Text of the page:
By Tina R. McSwain
What is a Ghost?
The above question has many answers. Those answers will depend on your personal perspective of life and death, religious beliefs and practices, cultural influences, and even your nationality.
From Webster’s Dictionary, the word “ghost” is defined as “the apparition of a dead person, a specter, a disembodied spirit, semblance or shadow”. It can be viewed as the immortal part of man that remains once the body dies. The soul that has stayed on earth rather than journeying on to the next plane of existence. I believe it is possible to answer that question with one word…Energy. This view can be explained by science using The Law of Conservation of Mass which states that energy cannot be created or destroyed, but it can be rearranged or converted into a different form (i.e. water changing form from a solid (ice) to liquid or gas (water vapor). The human body is basically a battery. We are made up primarily of water. Our brain sends electrical impulses, fires neurons, in order to make our body operate. The food we eat is metabolized to create the energy required within our bodies to live. We undergo chemical processes such as digestion and respiration. Does the energy of our bodies carry on after death in some new and different form to become the spiritual energy of the soul?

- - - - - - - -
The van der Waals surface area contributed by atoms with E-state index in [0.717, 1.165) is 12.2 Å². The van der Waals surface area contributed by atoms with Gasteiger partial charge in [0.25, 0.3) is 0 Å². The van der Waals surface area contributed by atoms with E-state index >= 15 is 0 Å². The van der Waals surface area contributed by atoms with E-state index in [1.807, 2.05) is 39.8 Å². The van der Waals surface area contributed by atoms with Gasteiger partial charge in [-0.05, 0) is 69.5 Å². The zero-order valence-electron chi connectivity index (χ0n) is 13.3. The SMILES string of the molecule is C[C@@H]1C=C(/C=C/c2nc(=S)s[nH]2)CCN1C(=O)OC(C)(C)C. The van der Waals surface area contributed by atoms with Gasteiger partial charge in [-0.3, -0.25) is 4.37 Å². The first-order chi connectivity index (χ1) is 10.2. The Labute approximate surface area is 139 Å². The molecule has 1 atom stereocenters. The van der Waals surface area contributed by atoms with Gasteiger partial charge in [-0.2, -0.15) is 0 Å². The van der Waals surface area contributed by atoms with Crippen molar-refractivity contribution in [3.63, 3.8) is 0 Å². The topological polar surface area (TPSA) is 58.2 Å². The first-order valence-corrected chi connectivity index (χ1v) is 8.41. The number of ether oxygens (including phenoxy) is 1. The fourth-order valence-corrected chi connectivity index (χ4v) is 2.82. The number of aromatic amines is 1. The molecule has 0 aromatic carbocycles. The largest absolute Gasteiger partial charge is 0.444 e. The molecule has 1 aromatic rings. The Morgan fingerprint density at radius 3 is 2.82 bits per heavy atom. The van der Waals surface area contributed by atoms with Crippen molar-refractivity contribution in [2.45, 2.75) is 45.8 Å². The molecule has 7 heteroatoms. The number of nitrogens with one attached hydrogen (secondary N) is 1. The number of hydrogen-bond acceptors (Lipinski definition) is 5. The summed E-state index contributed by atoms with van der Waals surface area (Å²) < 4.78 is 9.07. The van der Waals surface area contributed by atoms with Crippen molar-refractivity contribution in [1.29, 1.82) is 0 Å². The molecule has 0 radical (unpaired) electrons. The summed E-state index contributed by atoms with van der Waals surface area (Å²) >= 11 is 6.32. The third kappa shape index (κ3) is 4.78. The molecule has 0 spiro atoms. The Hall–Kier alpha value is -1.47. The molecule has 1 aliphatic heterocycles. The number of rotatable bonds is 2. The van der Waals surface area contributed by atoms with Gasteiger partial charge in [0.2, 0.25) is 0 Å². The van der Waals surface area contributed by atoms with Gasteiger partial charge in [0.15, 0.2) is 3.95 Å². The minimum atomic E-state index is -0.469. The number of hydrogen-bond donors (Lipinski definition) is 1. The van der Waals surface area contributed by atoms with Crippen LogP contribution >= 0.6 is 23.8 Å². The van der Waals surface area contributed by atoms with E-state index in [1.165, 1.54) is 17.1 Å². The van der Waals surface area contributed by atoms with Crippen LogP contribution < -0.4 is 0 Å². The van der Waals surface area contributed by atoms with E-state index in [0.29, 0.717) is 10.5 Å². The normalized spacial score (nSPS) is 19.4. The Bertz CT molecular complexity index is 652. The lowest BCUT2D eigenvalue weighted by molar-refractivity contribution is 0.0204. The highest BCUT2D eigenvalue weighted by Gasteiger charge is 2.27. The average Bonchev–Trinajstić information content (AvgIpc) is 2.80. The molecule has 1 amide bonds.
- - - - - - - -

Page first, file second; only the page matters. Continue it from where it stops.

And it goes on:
Some may try to use other terms in answer to the question of what constitutes a ghost. Even Webster’s has listed various synonyms as definitions of a ghost. Often these terms are used erroneously. Take the word Demon for example. This is not a ghost. A demon, from a religious point of view, is a minion of Satan. Just as an Angel would be a messenger of God. These entities are far beyond the scope of a ghost. One may say a ghost is a Banshee (but only if it is a wailing woman spirit from Ireland) or a Poltergeist (German for “noisy ghost” which may not be a ghost at all). Someone in a predominately Islamic country may call it a Jinn (a fiery spirit created by Allah that dwells in unclean places and plots the ruin of man) or a Ghoul (a sand dwelling evil spirit who robs graves and consumes the flesh of the dead). Followers of the various nature religions may deem it an Elemental (an entity composed of one of the four elements of earth, wind, fire or water). Certain Native Americans may call it a Chindi (an avenging spirit, released at death, to attack those who offended the deceased). More accurately, the following words could be used to describe a ghost: apparition, bogey, entity, haint (an antiquated term), haunt, phantasm, phantom, presence, revenant, shadow or shade, soul, specter, spectre, spirit, spook, or wraith.
The nature of a ghost is truly an age-old question. The Ancient Egyptians made a distinction between the soul and the spirit. They believed that, at the moment of death, the consciousness split into two different forms. The Ba represented the soul that continued on through reincarnation. The Ka represented the life force created at birth and released at death, and was considered the psychic residue of the previous human spirit. The Ka was left behind on earth.
Now, after all is said and done, my answer to this query is energy, or more aptly, spiritual energy. What is yours?